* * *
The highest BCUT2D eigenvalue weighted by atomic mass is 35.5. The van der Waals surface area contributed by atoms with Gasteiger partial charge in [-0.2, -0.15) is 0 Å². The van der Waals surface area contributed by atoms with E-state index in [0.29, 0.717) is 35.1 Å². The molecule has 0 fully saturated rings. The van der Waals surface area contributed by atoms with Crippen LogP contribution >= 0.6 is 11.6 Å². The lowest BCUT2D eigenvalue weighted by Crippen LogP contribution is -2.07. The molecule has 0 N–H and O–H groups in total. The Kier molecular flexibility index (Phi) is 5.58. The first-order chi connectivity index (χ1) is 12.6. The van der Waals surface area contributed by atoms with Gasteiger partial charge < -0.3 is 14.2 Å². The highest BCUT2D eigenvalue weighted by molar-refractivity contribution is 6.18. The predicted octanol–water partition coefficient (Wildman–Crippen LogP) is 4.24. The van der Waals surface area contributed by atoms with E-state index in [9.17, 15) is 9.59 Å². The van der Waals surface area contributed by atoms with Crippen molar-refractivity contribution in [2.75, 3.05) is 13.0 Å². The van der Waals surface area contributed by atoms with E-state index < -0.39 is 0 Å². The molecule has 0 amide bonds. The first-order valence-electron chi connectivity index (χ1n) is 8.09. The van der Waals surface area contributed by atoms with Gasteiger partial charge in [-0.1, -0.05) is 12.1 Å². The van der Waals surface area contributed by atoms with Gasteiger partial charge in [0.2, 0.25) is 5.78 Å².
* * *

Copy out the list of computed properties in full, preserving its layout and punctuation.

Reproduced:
The highest BCUT2D eigenvalue weighted by atomic mass is 35.5. The van der Waals surface area contributed by atoms with Gasteiger partial charge in [-0.2, -0.15) is 0 Å². The van der Waals surface area contributed by atoms with E-state index in [0.29, 0.717) is 35.1 Å². The molecule has 0 fully saturated rings. The van der Waals surface area contributed by atoms with Crippen LogP contribution >= 0.6 is 11.6 Å². The lowest BCUT2D eigenvalue weighted by Crippen LogP contribution is -2.07. The molecule has 0 N–H and O–H groups in total. The Kier molecular flexibility index (Phi) is 5.58. The first-order chi connectivity index (χ1) is 12.6. The van der Waals surface area contributed by atoms with Gasteiger partial charge < -0.3 is 14.2 Å². The highest BCUT2D eigenvalue weighted by molar-refractivity contribution is 6.18. The predicted octanol–water partition coefficient (Wildman–Crippen LogP) is 4.24. The van der Waals surface area contributed by atoms with E-state index in [9.17, 15) is 9.59 Å². The van der Waals surface area contributed by atoms with Crippen molar-refractivity contribution in [2.75, 3.05) is 13.0 Å². The van der Waals surface area contributed by atoms with E-state index < -0.39 is 0 Å². The molecule has 0 amide bonds. The first-order valence-electron chi connectivity index (χ1n) is 8.09. The van der Waals surface area contributed by atoms with Gasteiger partial charge in [-0.1, -0.05) is 12.1 Å². The van der Waals surface area contributed by atoms with Gasteiger partial charge in [0.2, 0.25) is 5.78 Å².